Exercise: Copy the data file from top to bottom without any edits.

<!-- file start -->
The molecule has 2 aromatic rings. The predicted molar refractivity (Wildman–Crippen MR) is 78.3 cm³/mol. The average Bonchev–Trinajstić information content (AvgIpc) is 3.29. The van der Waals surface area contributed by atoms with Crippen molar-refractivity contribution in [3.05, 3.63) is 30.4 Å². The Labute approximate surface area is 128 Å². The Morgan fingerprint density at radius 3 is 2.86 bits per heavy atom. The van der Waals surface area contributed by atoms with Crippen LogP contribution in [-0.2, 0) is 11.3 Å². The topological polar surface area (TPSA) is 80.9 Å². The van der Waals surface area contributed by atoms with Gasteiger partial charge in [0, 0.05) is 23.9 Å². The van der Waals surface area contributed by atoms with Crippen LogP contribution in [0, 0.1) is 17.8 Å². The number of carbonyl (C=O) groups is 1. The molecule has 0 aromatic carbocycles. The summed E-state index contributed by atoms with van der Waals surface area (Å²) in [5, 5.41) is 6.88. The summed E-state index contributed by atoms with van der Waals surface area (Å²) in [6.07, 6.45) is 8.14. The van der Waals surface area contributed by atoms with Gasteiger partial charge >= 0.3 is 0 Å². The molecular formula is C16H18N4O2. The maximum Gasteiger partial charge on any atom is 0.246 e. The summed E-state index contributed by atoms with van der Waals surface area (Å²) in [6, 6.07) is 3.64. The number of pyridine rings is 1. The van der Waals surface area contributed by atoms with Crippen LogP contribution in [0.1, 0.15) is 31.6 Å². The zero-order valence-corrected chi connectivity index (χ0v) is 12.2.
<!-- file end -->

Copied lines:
The molecule has 2 aromatic rings. The predicted molar refractivity (Wildman–Crippen MR) is 78.3 cm³/mol. The average Bonchev–Trinajstić information content (AvgIpc) is 3.29. The van der Waals surface area contributed by atoms with Crippen molar-refractivity contribution in [3.05, 3.63) is 30.4 Å². The Labute approximate surface area is 128 Å². The Morgan fingerprint density at radius 3 is 2.86 bits per heavy atom. The van der Waals surface area contributed by atoms with Crippen LogP contribution in [-0.2, 0) is 11.3 Å². The topological polar surface area (TPSA) is 80.9 Å². The van der Waals surface area contributed by atoms with Gasteiger partial charge in [0, 0.05) is 23.9 Å². The van der Waals surface area contributed by atoms with Crippen LogP contribution in [0, 0.1) is 17.8 Å². The number of carbonyl (C=O) groups is 1. The molecule has 0 aromatic carbocycles. The summed E-state index contributed by atoms with van der Waals surface area (Å²) in [5, 5.41) is 6.88. The summed E-state index contributed by atoms with van der Waals surface area (Å²) in [6.07, 6.45) is 8.14. The van der Waals surface area contributed by atoms with Gasteiger partial charge >= 0.3 is 0 Å². The molecular formula is C16H18N4O2. The maximum Gasteiger partial charge on any atom is 0.246 e. The summed E-state index contributed by atoms with van der Waals surface area (Å²) in [6, 6.07) is 3.64. The number of pyridine rings is 1. The van der Waals surface area contributed by atoms with Crippen LogP contribution in [0.1, 0.15) is 31.6 Å². The zero-order valence-corrected chi connectivity index (χ0v) is 12.2.